char * somechar = "scoobydoo";
        myRoom->insert(pair<int,char*>(79,new char[34]));
        cout << "created stuff" << endl;
    	}
    
    ClassRoom::~ClassRoom(){
    	  map<int,char*>::iterator it;
        for(it = myRoom->begin(); it != myRoom->end();it++){
          cout << "Erasing:" << it->first << endl;
          delete[] (*it).second;
          myRoom->erase(it);
    
          
      }
      delete myRoom;
            cout << "all gone!" << endl;
        }
    
    int main()
    {
        //ClassRoom classy = new ClassRoom();
      ClassRoom classy;
    
    	return 0;
    
    }

  9. #9
    Registered User whiteflags's Avatar
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    To explain the advice again, mymap->erase(it++); works because the post increment will return the correct iterator to be erased, after incrementing it. If you do

    Code:
    for (it = whatever; it != end; it++)
       mymap->erase(it);
    it's not the same. By the time it++ gets to execute the iterator has already been invalidated.

  10. #10
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    No, I understand that whiteflags. but in practice, in the example above, mymap->erase(it++); did not free the map properly at all, where as

    Code:
    for (it = whatever; it != end; it++)
       mymap->erase(it);
    worked fine. Hence my newfound confusion

  11. #11
    Registered User whiteflags's Avatar
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    The errors from valgrind are referring to your use of invalidated iterators.
    Last edited by whiteflags; 01-26-2012 at 10:50 AM. Reason: errors -> iterators

  12. #12
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    alright, that makes sense, but then why does it delete everything properly? I'll fight with this and post a solution if I come to it.

  13. #13
    Registered User whiteflags's Avatar
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    Because sometimes when you delete a pointer you can still read from it, even though you aren't supposed to. IOW, access to freed memory is not guaranteed to fail spectacularly.

    You can write your destructor like this and it should get rid of all the problems:

    Code:
     
    map<int, char*>::iterator it = myRoom->begin(), end = myRoom->end();
    while ( it != end ) {
       cout << "erasing " << it->first << endl;
       delete[] it->second;
       myRoom->erase( it++ );
    }
    delete myRoom;
    cout << "all gone" << endl;
    Last edited by whiteflags; 01-26-2012 at 11:15 AM.

  14. #14
    C++ Witch laserlight's Avatar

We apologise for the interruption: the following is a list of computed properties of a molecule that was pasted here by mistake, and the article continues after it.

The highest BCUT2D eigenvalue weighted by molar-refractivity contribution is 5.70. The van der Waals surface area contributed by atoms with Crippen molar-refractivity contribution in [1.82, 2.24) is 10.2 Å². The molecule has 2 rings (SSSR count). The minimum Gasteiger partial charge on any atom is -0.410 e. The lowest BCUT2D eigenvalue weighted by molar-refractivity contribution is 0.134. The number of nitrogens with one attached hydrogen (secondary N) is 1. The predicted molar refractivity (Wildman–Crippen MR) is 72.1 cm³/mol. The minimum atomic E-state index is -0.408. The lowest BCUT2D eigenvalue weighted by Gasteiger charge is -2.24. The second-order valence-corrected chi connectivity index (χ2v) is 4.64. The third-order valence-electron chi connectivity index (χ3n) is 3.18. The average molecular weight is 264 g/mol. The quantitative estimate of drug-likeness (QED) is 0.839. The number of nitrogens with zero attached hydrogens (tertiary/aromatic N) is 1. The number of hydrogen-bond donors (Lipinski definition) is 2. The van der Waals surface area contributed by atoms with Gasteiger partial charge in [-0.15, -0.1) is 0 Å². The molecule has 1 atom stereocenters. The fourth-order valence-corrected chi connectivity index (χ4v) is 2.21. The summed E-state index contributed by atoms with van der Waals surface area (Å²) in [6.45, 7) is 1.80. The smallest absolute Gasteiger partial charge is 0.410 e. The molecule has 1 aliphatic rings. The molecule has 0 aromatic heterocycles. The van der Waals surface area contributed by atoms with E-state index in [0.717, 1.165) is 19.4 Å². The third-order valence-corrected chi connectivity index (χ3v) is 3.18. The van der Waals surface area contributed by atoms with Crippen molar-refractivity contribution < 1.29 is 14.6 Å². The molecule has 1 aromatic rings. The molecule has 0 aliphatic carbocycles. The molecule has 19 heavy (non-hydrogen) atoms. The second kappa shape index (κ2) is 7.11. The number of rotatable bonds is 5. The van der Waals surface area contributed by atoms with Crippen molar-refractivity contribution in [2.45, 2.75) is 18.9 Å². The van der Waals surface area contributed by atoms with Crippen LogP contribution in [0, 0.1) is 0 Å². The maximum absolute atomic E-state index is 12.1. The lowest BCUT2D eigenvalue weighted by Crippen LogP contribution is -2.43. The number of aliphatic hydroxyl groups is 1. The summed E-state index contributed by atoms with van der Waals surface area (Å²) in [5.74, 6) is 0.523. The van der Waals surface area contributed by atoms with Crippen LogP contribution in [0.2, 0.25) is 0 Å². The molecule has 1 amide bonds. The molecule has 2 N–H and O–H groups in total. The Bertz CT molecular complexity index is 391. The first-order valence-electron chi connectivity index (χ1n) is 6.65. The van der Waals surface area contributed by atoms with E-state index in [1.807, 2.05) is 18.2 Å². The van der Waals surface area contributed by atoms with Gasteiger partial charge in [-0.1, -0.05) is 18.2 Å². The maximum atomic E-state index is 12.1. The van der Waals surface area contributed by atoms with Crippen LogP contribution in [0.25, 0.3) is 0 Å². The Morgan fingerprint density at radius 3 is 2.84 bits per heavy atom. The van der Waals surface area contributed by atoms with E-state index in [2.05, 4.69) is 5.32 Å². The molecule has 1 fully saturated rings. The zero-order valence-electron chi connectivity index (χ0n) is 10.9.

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    Really, I do not understand why you insist on using a pointer when it is not necessary. Sure, maybe your actual program uses pointers, but there is no need to add to the level of indirection before you understand the code with fewer levels of indirection.

    Your header file can be improved:
    • There is no need to #include <string.h> and <vector>.
    • The using directive is a no-no at namespace scope. Fully qualify std::map instead.
    • Although it may not matter, generally the #ifndef directive should be the very first line of the header to help compilers do their job most efficiently.


    So, I might write:
    Code:
    #ifndef CLASSROOM_H_
    #define CLASSROOM_H_
    
    #include <map>
    
    class ClassRoom {
    public:
        ClassRoom();
        ~ClassRoom();
    private:
        std::map<int, char*> myRoom;
    };
    
    #endif /* CLASSROOM_H_ */
    For your source file, the indentation needs serious work. I am also curious as to why you needed the local variable named somechar in the constructor. Anyway, your repeated use of new[] in this fashion is not exception safe, but I am not inclined to fix it because the proper way to fix it is to change the map to be a std::map<int, std::string> or std::map<int, std::vector<char>> instead, in which case the user defined destructor becomes unnecessary.

    Speaking of the destructor, as whiteflags reiterated, I would expect:
    Code:
    ClassRoom::~ClassRoom() {
        for (map<int, char*>::iterator it = myRoom.begin(); it != myRoom.end(); ) {
            cout << "Erasing:" << it->first << endl;
            delete[] it->second;
            myRoom.erase(it++);
        }
        cout << "all gone!" << endl;
    }
    Note that I assume that myRoom is now a std::map, not a pointer to a std::map.
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  15. #15
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    alright, I just redid it with your suggestion, which is exactly how I was doing it before, except using a for loop rather than while. worked great. So I went back and redid it with the for loop(post increment). Worked great.

    I think my confusion was a product of a silly typo somewhere that just killed about 3 hours of my time. welp thanks a ton!